The CHill Zone of T&F: Conway's View From the Finish Line

My Sprint, Hurdle and Relay World Champs Predictions…

Jul 14th, 2022
1:53 pm PDT

The toughest Trials competition on the planet is behind us, and the US has selected it’s team for the upcoming World Championships. As have the rest of the members of the World Athletics federations. Beginning tomorrow, they’ll all line up to determine who’s best on the track and in the field. As once again the best of the best gather to compete.

And frankly, this year’s results could be even better than last year! With everyone back into normal training cycles. And more importantly, being able to compete in front of fans once again. The feeling of excitement has been rallying athletes to some of the best performances ever seen. And just what will that competition look like in some of America’s signature events? Like the ones we had some difficulty in in Tokyo. Well, let’s take a look!


Men’s 100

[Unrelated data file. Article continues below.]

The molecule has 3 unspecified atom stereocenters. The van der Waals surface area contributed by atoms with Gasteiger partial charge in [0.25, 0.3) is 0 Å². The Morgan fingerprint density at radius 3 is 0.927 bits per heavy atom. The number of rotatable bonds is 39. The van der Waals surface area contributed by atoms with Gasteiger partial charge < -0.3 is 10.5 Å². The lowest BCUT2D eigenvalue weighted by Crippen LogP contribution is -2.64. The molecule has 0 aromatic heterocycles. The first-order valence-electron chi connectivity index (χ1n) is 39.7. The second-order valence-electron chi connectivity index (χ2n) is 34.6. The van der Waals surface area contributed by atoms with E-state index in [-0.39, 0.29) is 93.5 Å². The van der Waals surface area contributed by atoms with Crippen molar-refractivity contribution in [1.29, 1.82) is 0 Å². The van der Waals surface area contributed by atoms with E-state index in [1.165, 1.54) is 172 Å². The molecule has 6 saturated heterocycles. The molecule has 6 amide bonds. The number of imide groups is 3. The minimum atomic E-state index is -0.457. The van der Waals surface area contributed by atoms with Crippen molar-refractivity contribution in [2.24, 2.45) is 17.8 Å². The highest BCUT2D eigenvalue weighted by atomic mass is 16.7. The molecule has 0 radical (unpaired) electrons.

This was supposed to be a showdown between the Olympic champion (Lamont Jacobs) and the World champion (Christian Coleman). Unfortunately Jacobs has been slow coming to form, and nursing an injury has pulled out of several meets over the past month. However, he’s shown up in Oregon and has been training. If he is competing, I have to assume that he is fit and ready. Coleman has competed, just at a slightly lower level this year. Though he cranked out a 9.87 at Trials. Meanwhile this year’s American Trio of Fred Kerley, Marvin Bracy and Trayvon Bromell have been sharp as a tack. With Fred seemingly on a mission to run as fast as humanly possible! Throwing down a series of 9.83, 9.76, and 9.77 to win the US title. Our old nemesis, Jamaica seems to be getting new life. As Yohan Blake (9.85) is back under 9.90. Along with new kid Oblique Seville (9.86). Add Kenyan Ferdinand Omanyala (9.85) to the mix, and we have the potential for a very explosive final. Fred is my prohibitive favorite as we begin Worlds. Prohibitive because Bromell did not run his best race in Trials final. Both Kerley and Bromell look like they can go a bit faster, which should strike fear into everyone else. Based on everything I’ve seen this season, my call is for: